What to stream (and skip) on HBO and Apple TV+ this weekend

JoJo Whilden—HBO; Courtesy of Apple +; Justin Lubin—SHOWTIME

Stay home. As COVID-19 spreads, that’s the advice stressed by epidemiologists racing to combat the virus, who have implored Americans to avoid all nonessential travel and limit all person-to-person interactions. “Social distancing,” it seems, is our new normal—at least for now.

Though it can be challenging to look for silver linings in times as tumultuous as these, those sheltering indoors can at least rest assured that there’s now little reason to put off catching up on Netflix. And particularly with movie theaters shuttering across the country in response to the growing pandemic, Americans are looking to VOD and streaming platforms in search of their next binge-watch.

Fortune’s (still) here, for one last week, to help you navigate the latest offerings, boiling down all the entertainment out there to a few distinct recommendations: Put more simply, should you rent it, stream it, or skip it? Find out below.

SEE IT: ‘Bad Education’ (HBO)

Before an embezzlement scandal brought him crashing down, district superintendent Frank Tassone was a hero to students, faculty, and especially parents in the well-to-do New York suburb of Roslyn on Long Island.

Smooth-talking, slickly efficient, and exceedingly thoughtful, he was the model educator; under Tassone’s management, academic test scores shot through the roof, and record numbers of Roslyn students were making their way to Ivy League schools. More than that, Tassone knew the kids by name, remembered what they were interested in—and he was dexterous when it comes to assuaging the concerns of their affluent, overbearing parents. That Tassone was also a crook, lifting millions from the district’s coffers over a span of years, is the lit fuse at the center of this wily dynamite stick of a second feature from writer-director Cory Finley, whose similarly class-obsessed Thoroughbreds was one of the most impressive debuts of 2018.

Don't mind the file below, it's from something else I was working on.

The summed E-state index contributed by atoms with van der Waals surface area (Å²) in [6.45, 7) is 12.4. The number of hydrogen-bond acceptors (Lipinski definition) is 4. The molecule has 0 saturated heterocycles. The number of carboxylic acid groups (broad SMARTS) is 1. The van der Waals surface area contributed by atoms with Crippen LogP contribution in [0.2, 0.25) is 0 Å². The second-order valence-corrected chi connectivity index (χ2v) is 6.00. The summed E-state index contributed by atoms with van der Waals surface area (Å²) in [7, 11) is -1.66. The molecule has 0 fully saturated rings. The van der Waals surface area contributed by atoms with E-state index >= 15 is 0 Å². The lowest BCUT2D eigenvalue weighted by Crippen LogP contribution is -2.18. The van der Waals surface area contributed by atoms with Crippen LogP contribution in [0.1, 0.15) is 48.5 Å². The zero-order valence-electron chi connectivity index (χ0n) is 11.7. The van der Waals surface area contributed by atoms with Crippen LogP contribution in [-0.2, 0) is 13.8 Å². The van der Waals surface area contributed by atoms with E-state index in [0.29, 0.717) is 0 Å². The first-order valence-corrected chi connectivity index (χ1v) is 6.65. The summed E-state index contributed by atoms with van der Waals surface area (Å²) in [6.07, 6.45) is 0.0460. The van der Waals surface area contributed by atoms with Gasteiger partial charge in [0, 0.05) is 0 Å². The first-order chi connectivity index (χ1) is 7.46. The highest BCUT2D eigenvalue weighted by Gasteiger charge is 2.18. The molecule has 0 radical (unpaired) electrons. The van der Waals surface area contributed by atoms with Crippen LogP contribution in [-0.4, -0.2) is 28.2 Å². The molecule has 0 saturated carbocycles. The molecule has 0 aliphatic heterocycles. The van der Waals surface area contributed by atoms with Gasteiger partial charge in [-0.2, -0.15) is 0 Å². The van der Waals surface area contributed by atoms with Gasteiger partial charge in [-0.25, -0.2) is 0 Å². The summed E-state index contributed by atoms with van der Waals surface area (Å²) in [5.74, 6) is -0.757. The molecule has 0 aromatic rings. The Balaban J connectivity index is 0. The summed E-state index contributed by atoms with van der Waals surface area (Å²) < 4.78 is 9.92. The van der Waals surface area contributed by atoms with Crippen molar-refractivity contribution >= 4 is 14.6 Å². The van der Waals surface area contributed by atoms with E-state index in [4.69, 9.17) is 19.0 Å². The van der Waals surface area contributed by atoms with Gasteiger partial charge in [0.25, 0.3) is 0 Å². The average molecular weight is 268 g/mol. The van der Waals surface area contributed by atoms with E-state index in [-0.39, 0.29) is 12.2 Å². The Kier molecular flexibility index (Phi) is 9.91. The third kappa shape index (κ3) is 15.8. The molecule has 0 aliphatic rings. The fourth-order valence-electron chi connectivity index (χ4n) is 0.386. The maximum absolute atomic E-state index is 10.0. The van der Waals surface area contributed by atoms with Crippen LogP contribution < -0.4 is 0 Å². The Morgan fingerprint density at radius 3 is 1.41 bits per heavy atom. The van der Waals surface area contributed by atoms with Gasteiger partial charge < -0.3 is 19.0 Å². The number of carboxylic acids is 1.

Played by Hugh Jackman as a sinner clinging to illusions of sainthood, Tassone cuts a striking figure across Bad Education, a dark glimmer in his eye and a certain rigidity to his pressed suits and slicked-back hair. He appears to genuinely care for students at Roslyn; indeed, when aspiring journalist Rachel (Blockers‘ Geraldine Viswanathan) starts digging into the school’s financial records, only to uncover irregularities, Tassone’s the one to encourage her to treat it as more than a puff piece. There’s a sly genius to casting Hugh Jackman in this kind of role; he’s an actor who always carries the promise of a genial grin and a warm handshake, and these traits are gradually weaponized across Bad Education. It gradually becomes clear that Tassone has been living a double life, financing flights to Vegas and carrying on a doomed affair with a former pupil (Blindspotting‘s Rafael Casal), all on the district’s dime. Deplorable though his behavior might be, it’s hard not to feel a twinge of sympathy for someone this clearly lost beneath the masks he’d come to wear.